Consumer Watchdog Urges Federal Trade Commission To File Antitrust Charges Against Google Over Android Operating System Abuses

SANTA MONICA, CA – Consumer Watchdog today urged the Federal Trade Commission to file antitrust charges against Alphabet Inc.’s Google for using its monopoly power over the Android operating system to stifle competition and unfairly drive consumers to its own services.

The call from the nonprofit, nonpartisan public interest group came after the European Commission filed formal charges in its Android antitrust case against the Internet giant.  The Commission said in its statement of objections that its preliminary view was “that the company has, in breach of EU antitrust rules, abused its dominant position by imposing restrictions on Android device manufacturers and mobile network operators.”

“Google engages in exactly the same anti-competitive, unfair and abusive practices in the United States,” said John M. Simpson, Consumer Watchdog’s Privacy Project Director. “Our antitrust enforcers need to step up and do their job instead of letting the Europeans do it for them.”

Shortly after the European investigation was opened last April there were news reports that the FTC was also looking in Google’s practices with the Android operating system.

About 80 percent of mobile devices in the world operate on the open-source Android system, which Google licenses to manufacturers. The Commission said Google violates antitrust law by:

•    requiring manufacturers to pre-install Google Search and Google’s Chrome browser and requiring them to set Google Search as default search service on their devices, as a condition to license certain Google proprietary apps;
•    preventing manufacturers from selling smart mobile devices running on competing operating systems based on the Android open source code;
•    giving financial incentives to manufacturers and mobile network operators on condition that they exclusively pre-install Google Search on their devices.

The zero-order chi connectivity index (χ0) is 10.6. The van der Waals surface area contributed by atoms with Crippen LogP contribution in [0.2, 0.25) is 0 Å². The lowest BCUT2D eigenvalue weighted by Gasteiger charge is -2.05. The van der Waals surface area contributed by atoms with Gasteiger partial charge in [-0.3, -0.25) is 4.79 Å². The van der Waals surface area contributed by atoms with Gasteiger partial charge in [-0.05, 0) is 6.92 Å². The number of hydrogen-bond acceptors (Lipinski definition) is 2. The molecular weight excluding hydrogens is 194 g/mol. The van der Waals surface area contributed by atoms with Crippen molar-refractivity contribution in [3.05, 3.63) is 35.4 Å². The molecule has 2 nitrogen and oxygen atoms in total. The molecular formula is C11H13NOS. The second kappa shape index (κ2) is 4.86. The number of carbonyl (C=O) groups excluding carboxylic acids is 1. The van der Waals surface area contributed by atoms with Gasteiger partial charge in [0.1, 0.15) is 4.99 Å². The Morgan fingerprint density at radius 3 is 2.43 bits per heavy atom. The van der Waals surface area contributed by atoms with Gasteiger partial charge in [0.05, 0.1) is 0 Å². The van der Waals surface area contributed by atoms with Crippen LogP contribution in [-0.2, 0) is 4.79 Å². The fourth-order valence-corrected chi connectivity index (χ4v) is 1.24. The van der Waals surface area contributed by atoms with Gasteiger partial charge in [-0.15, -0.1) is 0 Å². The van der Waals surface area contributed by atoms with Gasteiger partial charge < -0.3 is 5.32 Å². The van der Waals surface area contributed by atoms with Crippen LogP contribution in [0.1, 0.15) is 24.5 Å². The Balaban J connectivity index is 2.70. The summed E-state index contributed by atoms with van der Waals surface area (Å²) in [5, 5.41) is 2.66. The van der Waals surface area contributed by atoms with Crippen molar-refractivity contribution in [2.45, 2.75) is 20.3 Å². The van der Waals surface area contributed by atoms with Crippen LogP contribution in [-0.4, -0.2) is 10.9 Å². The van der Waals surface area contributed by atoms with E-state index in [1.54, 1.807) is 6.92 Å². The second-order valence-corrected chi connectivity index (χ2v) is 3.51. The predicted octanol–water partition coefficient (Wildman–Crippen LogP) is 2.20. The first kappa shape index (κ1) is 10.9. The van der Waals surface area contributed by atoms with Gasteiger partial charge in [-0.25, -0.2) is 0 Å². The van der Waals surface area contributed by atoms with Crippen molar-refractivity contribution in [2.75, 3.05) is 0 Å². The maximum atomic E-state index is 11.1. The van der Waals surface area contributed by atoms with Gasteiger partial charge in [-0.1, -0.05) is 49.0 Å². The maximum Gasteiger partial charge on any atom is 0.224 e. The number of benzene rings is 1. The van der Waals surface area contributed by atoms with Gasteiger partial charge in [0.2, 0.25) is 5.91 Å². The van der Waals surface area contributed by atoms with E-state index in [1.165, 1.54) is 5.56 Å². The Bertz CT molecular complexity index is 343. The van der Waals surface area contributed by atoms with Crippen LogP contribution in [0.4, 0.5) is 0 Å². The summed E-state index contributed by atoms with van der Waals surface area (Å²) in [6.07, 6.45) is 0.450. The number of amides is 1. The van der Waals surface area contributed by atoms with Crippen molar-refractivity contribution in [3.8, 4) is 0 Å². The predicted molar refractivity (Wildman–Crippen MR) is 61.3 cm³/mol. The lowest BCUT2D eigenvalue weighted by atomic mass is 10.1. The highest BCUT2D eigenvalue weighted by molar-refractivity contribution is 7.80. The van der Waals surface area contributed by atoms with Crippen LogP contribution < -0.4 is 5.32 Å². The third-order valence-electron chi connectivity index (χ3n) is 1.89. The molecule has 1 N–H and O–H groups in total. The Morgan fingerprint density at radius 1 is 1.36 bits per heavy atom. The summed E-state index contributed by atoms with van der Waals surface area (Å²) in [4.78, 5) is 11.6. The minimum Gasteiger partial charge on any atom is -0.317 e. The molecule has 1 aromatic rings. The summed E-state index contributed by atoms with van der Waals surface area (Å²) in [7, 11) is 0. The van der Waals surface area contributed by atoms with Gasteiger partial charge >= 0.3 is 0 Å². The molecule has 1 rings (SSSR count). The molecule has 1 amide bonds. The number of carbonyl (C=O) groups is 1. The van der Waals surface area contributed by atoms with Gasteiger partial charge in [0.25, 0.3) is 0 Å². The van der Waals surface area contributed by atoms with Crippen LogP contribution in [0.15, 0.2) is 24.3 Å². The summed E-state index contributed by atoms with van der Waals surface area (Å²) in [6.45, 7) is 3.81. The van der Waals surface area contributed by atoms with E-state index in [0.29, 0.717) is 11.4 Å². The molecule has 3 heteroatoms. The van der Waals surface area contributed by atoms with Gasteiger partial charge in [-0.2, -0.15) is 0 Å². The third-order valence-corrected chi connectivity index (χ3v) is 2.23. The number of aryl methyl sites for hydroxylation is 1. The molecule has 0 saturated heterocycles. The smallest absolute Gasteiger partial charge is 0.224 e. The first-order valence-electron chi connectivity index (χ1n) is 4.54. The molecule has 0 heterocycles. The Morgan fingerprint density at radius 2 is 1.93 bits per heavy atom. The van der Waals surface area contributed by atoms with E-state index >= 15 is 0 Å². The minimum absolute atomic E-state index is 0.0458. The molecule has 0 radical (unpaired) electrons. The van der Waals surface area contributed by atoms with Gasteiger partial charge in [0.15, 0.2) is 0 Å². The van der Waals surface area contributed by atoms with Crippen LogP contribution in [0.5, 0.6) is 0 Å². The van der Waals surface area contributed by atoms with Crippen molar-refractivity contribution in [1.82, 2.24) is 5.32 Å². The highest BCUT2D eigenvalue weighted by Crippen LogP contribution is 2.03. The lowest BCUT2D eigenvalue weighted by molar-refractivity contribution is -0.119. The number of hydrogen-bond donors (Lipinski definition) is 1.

The FTC investigated Google’s search practices, but closed that case in 2013. The European Commission is pressing forward with its search case. Consumer Watchdog noted Google spent $16.66 million on federal lobbying in 2015.

“Google is well connected at the highest levels of government and throws its money around,” said Simpson. “But our antitrust enforcers can’t let that sway them.  They’ve got the facts and need to act.”

European Competition Commissioner Margrethe Vestager said: “A competitive mobile internet sector is increasingly important for consumers and businesses in Europe. Based on our investigation thus far, we believe that Google’s behavior denies consumers a wider choice of mobile apps and services and stands in the way of innovation by other players, in breach of EU antitrust rules. These rules apply to all companies active in Europe. Google now has the opportunity to reply to the Commission’s concerns.”

View the European Commission’s news release here:

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Published by John M. Simpson

John M. Simpson is a leading voice on technological privacy and stem cell research issues. His investigations this year of Google’s online privacy practices and book publishing agreements triggered intense media scrutiny and federal interest in the online giant’s business practices. His critique of patents on human embryonic stem cells has been key to expanding the ability of American scientists to conduct stem cell research. He has ensured that California’s taxpayer-funded stem cell research will lead to broadly accessible and affordable medicine and not just government-subsidized profiteering. Prior to joining Consumer Watchdog in 2005, he was executive editor of Tribune Media Services International, a syndication company. Before that, he was deputy editor of USA Today and editor of its international edition. Simpson taught journalism a Dublin City University in Ireland, and consulted for The Irish Times and The Gleaner in Jamaica. He served as president of the World Editors Forum. He holds a B.A. in philosophy from Harpur College of SUNY Binghamton and was a Gannett Fellow at the Center for Asian and Pacific Studies at the University of Hawaii. He has an M.A. in Communication Management from USC’s Annenberg School for Communication.

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